Russia’s Garage Triennial Embraces Radical Decentralisation
The curators have taken unusual steps to make space for contradiction and incoherence.
Svetlana Hollis, Hot and Cold (2020). Production photograph. Photo: Valeria Suchkova. Courtesy the artist and the Garage Triennial of Russian Contemporary Art.
The artists have been announced for the second edition of the Garage Triennial of Russian Contemporary Art, taking place in Moscow from 11 September, 2020 to 17 January, 2021. In an unusual move, they were selected not by the event's curators but at the recommendation of artists who took part in the inaugural edition in 2017.
Curators Anastasia Mityushina and Valentin Diaconov say the format is decentralised in a way that's analogous to crytpocurrencies or the rise of social media in place of old media.
'It's a reasonable comparison since it's based on [an] open process idea, non-hierarchical influences and at the same time implies (though few artists did so) a possibility of embedded neglect, a negative, a chance to refrain from participation,' Mityushina said.
'It is also somewhat of a deterritorialized network of artists who are (hopefully) not judged by the part of Russia they come from and are not obliged to comment on their exotic cultural backgrounds,' Diaconov added.
After two World Wars, political repression, and difficult economic transformations, personal networks that can help people get by are particularly prized in Russia. The organisers say the exhibition will demonstrate the strength and diversity of relationships operating in Russian art today.
'In our case, it would be instructive to think of symbolic capital that is exchanged through recommendations,' Diaconov said. 'But who accumulates it in the end? That's one thing we're planning to think about.'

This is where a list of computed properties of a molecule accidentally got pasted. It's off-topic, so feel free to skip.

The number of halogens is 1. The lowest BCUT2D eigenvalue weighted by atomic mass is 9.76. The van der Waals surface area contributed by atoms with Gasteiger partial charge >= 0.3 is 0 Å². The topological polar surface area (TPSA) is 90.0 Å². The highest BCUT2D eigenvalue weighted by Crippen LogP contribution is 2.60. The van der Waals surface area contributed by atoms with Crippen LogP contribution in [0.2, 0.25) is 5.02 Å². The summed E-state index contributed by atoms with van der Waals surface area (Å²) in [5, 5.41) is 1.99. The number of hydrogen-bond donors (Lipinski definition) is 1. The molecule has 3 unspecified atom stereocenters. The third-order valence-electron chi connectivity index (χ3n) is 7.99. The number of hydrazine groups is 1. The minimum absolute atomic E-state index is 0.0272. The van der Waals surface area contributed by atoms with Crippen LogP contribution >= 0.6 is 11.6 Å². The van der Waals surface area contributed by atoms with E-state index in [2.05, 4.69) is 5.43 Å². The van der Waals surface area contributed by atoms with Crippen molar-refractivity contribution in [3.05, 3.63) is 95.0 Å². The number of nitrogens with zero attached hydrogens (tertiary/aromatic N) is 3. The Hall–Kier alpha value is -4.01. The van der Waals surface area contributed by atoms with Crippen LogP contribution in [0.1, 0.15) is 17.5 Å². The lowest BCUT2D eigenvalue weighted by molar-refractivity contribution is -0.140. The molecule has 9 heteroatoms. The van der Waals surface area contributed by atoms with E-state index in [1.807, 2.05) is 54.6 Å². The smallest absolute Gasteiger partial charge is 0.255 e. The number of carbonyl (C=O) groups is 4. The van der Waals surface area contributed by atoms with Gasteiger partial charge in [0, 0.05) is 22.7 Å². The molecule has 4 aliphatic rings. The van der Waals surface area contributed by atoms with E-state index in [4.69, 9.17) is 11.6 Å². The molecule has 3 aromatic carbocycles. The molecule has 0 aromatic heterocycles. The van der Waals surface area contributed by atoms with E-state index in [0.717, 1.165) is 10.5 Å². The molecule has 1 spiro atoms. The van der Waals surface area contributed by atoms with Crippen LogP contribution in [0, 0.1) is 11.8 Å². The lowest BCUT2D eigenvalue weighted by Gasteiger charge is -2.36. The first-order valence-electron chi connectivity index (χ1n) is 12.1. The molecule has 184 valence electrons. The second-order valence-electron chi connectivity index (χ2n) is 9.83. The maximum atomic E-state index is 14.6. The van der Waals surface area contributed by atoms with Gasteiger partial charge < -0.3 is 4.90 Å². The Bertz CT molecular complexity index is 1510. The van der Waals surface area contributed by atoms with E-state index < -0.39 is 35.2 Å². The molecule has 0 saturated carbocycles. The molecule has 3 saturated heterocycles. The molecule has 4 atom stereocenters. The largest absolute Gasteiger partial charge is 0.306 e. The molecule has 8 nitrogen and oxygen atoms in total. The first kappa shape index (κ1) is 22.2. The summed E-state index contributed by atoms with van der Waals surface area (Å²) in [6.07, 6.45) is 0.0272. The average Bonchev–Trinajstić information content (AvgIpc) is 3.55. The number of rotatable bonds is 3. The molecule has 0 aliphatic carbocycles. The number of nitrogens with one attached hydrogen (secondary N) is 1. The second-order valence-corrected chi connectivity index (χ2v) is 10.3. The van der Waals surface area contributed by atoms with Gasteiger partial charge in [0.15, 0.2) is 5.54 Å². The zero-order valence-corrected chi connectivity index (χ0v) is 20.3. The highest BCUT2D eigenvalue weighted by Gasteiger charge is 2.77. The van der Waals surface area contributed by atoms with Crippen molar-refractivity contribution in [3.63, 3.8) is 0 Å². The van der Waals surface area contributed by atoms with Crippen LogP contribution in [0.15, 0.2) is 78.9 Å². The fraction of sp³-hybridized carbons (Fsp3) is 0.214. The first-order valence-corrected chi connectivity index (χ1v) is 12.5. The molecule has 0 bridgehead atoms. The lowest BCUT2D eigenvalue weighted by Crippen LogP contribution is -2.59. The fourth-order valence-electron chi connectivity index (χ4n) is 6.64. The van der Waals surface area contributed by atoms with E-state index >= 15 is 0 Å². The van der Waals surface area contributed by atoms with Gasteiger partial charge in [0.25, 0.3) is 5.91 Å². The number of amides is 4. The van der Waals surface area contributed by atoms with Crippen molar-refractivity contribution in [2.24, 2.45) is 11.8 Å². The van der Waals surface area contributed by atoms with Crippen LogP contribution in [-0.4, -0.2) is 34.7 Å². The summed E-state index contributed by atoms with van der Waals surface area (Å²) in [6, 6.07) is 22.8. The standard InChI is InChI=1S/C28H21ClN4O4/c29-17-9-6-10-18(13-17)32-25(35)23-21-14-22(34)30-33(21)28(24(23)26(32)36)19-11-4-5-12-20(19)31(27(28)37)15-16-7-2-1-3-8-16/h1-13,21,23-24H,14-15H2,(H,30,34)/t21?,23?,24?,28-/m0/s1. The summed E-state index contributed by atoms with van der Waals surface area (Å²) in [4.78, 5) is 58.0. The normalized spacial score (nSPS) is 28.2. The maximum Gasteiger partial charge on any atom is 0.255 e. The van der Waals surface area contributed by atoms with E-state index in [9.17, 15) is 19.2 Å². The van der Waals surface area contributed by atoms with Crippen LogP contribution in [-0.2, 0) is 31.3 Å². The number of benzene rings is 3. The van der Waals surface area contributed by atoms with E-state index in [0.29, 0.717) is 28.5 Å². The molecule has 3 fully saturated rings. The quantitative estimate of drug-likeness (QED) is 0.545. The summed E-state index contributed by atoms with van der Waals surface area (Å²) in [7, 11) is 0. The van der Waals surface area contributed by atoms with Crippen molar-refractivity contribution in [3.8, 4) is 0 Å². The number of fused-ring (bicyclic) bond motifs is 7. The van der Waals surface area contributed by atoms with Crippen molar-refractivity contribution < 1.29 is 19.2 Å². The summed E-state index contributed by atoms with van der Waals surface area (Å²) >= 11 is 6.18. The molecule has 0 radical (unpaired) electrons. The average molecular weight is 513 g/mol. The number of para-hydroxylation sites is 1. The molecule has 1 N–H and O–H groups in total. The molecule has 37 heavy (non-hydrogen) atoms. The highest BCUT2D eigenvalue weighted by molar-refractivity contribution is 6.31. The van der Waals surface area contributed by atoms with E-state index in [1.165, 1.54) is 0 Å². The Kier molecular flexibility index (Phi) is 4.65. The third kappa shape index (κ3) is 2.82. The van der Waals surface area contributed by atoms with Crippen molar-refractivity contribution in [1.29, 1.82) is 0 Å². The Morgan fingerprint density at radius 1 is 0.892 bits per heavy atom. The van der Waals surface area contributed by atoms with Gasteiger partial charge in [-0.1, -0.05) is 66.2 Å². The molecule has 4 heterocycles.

The methodology has resulted in an eclectic group, including artist and model Svetlana Hollis, whose work Hot and Cold (2020) is pictured top, sound machine maker ::vtol::, research projects, science labs, educational institutions, and charities. The full list of participating artists is included below.
The curators' approach was inspired by British sociologist John Law's 2004 book After Method: Mess in Social Science Research, which advocates for less rigidity and more mixing between different classes, religious communities, and subcultures.
Fittingly, the exhibition title A Beautiful Night for All the People comes from a book by Russian mathematician Roman Mikhailov that's written in a process-based language that foregoes a single, definite plot to allow for many possible readings.
The exhibition is organised by The Garage Museum of Contemporary Art, Moscow. A virtual preview and Q&A hosted by Diaconov and Mityushina will take place at 7pm Moscow time on 8 September. —[O]
Danilovtsy Volunteer Movement,
Alisa Gorshenina (alice hualice),
Headquarters of Urban Self-Expression,
Levaя нога Gallery,
Dmitry Pakhomov aka Mitya Pax,
San Donato group,
Welcome to the Dollhouse!,
Ruslan Zoloev, and